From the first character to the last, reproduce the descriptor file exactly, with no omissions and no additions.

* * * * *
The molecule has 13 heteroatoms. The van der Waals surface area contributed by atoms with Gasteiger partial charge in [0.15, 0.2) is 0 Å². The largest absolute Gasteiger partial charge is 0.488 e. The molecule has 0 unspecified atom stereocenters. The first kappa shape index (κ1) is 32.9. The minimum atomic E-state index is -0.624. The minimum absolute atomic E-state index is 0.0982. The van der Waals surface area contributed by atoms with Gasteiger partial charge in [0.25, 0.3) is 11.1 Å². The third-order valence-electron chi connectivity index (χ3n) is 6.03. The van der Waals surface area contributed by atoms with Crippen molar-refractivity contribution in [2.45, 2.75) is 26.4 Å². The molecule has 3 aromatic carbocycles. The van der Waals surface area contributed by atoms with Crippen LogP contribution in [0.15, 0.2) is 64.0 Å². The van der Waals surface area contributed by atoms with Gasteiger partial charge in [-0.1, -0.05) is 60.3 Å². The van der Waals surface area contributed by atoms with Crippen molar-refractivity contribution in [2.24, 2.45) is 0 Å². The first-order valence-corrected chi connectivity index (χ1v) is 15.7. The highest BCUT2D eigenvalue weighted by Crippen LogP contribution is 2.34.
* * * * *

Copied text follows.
The molecule has 13 heteroatoms. The van der Waals surface area contributed by atoms with Gasteiger partial charge in [0.15, 0.2) is 0 Å². The largest absolute Gasteiger partial charge is 0.488 e. The molecule has 0 unspecified atom stereocenters. The first kappa shape index (κ1) is 32.9. The minimum atomic E-state index is -0.624. The minimum absolute atomic E-state index is 0.0982. The van der Waals surface area contributed by atoms with Gasteiger partial charge in [0.25, 0.3) is 11.1 Å². The third-order valence-electron chi connectivity index (χ3n) is 6.03. The van der Waals surface area contributed by atoms with Crippen molar-refractivity contribution in [2.45, 2.75) is 26.4 Å². The molecule has 3 aromatic carbocycles. The van der Waals surface area contributed by atoms with Crippen LogP contribution in [0.15, 0.2) is 64.0 Å². The van der Waals surface area contributed by atoms with Gasteiger partial charge in [-0.1, -0.05) is 60.3 Å². The van der Waals surface area contributed by atoms with Crippen molar-refractivity contribution in [2.24, 2.45) is 0 Å². The first-order valence-corrected chi connectivity index (χ1v) is 15.7. The highest BCUT2D eigenvalue weighted by Crippen LogP contribution is 2.34.